Sometime in early July, it became obvious this season's Cardinals offense was a lot different than the previous few Cardinal teams. Much of this is a welcome change. They have hit 204 home runs with twenty-five games remaining in the season. They have four players with at least twenty home runs and nine with at least ten. They score an average of 4.94 runs per game, compared to an even 4.00 in 2015 and 3.82 in 2014. However, there is one statistic fans find really frustrating: The Cardinals are 33-38 at Busch Stadium.
With the Cubs a whopping 15 games ahead and only 20 remaining, the Cardinals are in the hunt for the NL Wild Card. They are only 1.5 wins behind the Giants heading into play Monday for the top Wild Card spot. They are a half-game behind the Mets, five ahead of Miami and six ahead of Pittsburgh for WC #2. If the Cardinals make the postseason, the odds are they will be the first team in the era of two wild cards to do so with a losing home record. Take a look at the amount of home games every team has won since 2012:
Most teams in the playoffs hover around 50/51 home wins. The lowest home win total since the beginning of the win-or-go-home WC is 42 (2014 Royals). St. Louis has 10 remaining games at home. To get a winning record, they need to win eight of those 10 games. Even then, they'd only have 41 home wins.
In the likely event the Cardinals finish with a sub-.500 record at home and head to October, they will make some history. I checked back to 1995, the beginning of the Wild Card Era, and the 2016 Cardinals would be the second team to make it to the postseason with a losing record at home. They'd be the first club to do so since the Braves won the NL East in 2001 and went 40-41. Unless the Cardinals win eight of their 10 remaining home games, they will tie for the worst home record of any playoff team since 1995.
As a WC team, however, relying on a winning road record may actually be a benefit.
The 2001 Braves finished 88-74 but won their division. The Cardinals, barring an epic Cubs collapse, will not win the NL Central. However, that may be a gift. Along with their subpar play at home, the Cardinals are 43-27 on the road this season (.614). The Cardinals have scored 697 runs this season, 315 resulting from home runs. About forty-five percent of their runs scored come via the long ball, they have hit a home run in 62 of their 75 wins, so they should play in parks favoring home runs.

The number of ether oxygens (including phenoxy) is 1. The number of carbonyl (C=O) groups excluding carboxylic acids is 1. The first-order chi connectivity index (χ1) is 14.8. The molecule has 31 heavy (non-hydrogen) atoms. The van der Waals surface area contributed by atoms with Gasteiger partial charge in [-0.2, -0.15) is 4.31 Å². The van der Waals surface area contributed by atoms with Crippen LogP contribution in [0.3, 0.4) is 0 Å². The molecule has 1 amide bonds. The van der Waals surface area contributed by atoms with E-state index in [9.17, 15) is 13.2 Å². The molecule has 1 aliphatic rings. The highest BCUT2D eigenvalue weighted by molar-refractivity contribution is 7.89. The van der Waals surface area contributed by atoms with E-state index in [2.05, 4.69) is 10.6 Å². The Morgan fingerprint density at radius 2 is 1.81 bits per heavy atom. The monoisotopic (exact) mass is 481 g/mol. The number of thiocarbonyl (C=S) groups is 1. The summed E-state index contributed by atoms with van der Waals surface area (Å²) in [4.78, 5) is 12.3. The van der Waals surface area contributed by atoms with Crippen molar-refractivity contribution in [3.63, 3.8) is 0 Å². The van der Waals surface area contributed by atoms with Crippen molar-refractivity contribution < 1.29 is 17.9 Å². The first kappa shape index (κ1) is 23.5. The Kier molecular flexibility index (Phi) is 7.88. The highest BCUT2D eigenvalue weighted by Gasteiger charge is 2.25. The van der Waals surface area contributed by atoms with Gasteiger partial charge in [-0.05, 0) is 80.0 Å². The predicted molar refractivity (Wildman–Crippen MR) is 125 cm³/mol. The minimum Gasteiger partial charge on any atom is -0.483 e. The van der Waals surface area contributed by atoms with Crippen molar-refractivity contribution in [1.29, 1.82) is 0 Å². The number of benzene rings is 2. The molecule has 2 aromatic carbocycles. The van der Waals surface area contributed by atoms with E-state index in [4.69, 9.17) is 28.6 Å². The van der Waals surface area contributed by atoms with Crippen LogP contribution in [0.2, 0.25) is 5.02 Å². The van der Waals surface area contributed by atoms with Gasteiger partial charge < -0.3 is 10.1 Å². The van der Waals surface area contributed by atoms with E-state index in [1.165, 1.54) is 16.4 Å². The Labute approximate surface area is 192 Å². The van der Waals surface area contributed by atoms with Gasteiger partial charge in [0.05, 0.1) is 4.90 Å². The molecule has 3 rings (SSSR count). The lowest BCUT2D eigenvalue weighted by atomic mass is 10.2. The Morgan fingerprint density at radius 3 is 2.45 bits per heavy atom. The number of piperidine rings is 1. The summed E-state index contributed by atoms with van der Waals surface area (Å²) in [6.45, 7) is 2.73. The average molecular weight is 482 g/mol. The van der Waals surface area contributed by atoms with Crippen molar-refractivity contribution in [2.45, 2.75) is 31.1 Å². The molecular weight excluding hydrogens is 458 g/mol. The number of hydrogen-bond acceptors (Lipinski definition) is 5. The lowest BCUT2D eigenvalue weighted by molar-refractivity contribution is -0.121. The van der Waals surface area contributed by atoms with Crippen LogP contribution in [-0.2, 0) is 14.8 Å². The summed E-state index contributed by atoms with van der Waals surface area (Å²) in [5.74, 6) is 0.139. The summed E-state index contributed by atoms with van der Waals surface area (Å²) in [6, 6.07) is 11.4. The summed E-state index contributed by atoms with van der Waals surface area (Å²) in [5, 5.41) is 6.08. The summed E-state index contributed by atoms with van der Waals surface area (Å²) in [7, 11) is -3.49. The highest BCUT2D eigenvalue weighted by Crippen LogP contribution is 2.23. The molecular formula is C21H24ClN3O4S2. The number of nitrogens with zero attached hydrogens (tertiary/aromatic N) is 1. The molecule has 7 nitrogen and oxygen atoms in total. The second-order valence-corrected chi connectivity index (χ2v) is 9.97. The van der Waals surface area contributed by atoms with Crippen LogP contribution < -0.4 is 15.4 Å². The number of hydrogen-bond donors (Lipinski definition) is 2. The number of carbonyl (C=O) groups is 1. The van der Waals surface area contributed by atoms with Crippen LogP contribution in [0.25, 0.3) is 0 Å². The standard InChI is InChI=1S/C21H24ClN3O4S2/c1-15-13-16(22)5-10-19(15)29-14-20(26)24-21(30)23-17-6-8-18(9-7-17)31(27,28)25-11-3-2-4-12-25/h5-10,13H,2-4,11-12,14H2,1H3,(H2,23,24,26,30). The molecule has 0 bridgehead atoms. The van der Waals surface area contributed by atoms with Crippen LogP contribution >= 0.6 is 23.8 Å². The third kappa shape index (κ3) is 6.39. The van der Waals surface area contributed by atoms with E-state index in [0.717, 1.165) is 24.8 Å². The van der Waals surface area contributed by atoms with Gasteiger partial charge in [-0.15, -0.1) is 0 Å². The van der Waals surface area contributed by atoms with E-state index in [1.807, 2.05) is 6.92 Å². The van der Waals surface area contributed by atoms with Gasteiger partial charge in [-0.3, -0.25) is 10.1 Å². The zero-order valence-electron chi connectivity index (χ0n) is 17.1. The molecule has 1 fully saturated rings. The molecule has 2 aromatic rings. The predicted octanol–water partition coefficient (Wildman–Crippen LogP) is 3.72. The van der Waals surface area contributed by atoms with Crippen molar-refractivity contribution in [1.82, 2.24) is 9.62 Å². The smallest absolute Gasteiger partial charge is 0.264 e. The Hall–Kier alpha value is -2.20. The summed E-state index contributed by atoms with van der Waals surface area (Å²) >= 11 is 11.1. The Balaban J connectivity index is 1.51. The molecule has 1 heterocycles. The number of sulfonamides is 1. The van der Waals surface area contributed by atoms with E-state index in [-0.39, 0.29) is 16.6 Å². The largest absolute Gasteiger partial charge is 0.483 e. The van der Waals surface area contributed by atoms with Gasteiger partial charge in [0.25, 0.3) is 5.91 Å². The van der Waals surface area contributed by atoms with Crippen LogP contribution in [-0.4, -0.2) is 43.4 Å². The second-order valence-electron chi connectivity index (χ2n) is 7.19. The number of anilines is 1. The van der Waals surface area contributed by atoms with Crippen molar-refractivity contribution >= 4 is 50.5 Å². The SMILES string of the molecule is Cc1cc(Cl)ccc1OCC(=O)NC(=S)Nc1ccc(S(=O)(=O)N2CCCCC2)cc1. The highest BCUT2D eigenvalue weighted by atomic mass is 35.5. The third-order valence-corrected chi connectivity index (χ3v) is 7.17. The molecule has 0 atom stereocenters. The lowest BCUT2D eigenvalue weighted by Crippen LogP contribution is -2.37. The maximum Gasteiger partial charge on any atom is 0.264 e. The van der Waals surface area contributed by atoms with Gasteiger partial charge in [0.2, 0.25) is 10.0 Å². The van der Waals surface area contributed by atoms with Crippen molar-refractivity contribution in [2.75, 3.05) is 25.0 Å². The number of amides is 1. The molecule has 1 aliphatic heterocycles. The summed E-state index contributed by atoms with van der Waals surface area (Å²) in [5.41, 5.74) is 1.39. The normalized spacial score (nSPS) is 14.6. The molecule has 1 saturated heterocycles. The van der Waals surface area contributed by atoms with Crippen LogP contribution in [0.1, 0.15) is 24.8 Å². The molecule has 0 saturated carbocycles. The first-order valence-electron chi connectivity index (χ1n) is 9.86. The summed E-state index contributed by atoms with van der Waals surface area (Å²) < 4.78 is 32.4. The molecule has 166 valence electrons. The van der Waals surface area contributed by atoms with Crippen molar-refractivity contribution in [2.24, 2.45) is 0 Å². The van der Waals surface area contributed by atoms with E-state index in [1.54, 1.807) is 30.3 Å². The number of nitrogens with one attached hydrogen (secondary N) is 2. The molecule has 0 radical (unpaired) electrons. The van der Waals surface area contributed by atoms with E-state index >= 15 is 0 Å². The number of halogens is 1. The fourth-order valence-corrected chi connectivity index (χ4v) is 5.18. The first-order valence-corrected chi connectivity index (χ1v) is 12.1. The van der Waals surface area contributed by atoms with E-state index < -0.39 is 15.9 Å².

Their likely one-off Wild Card game opponents are the Giants. In 2016, Baseball-Reference gives batters the edge at AT&T Park (batting — 104, pitching — 103). The Cardinals need offense, and AT&T Park may be better for a homer-happy team than Busch Stadium in a one-game playoff. If the Cardinals wind up playing the Mets at Citi Field, the edge there goes to pitchers (batting — 99, pitching — 99), but it's about on par with Busch (batting — 100 pitching — 99). They did hit two home runs during their three games in New York.
If the Cardinals make it past the Wild Card round, they will face the Cubs. In theory, Wrigley is not a great ballpark for home run hitters. Baseball-Reference has it at batting — 95 and pitching — 93 this year, heavily favoring pitchers. Ever the contrarians, the Cardinals have played seven games at Wrigley in 2016 and hit fourteen home runs. Two home runs per game in a pitchers' park? Go figure. They are 5-2 at the friendly confines this season.
As the cherry on top, the AL won the All-Star Game, so the NL team must win a game on the road in the World Series. For the Cardinals? Bring it on. While the odds are stacked against any WC team, their road record indicates the Cardinals could pull off the improbable.
Audrey Stark is a Contributor at Beyond the Box Score. You can follow her on Twitter @highstarksunday.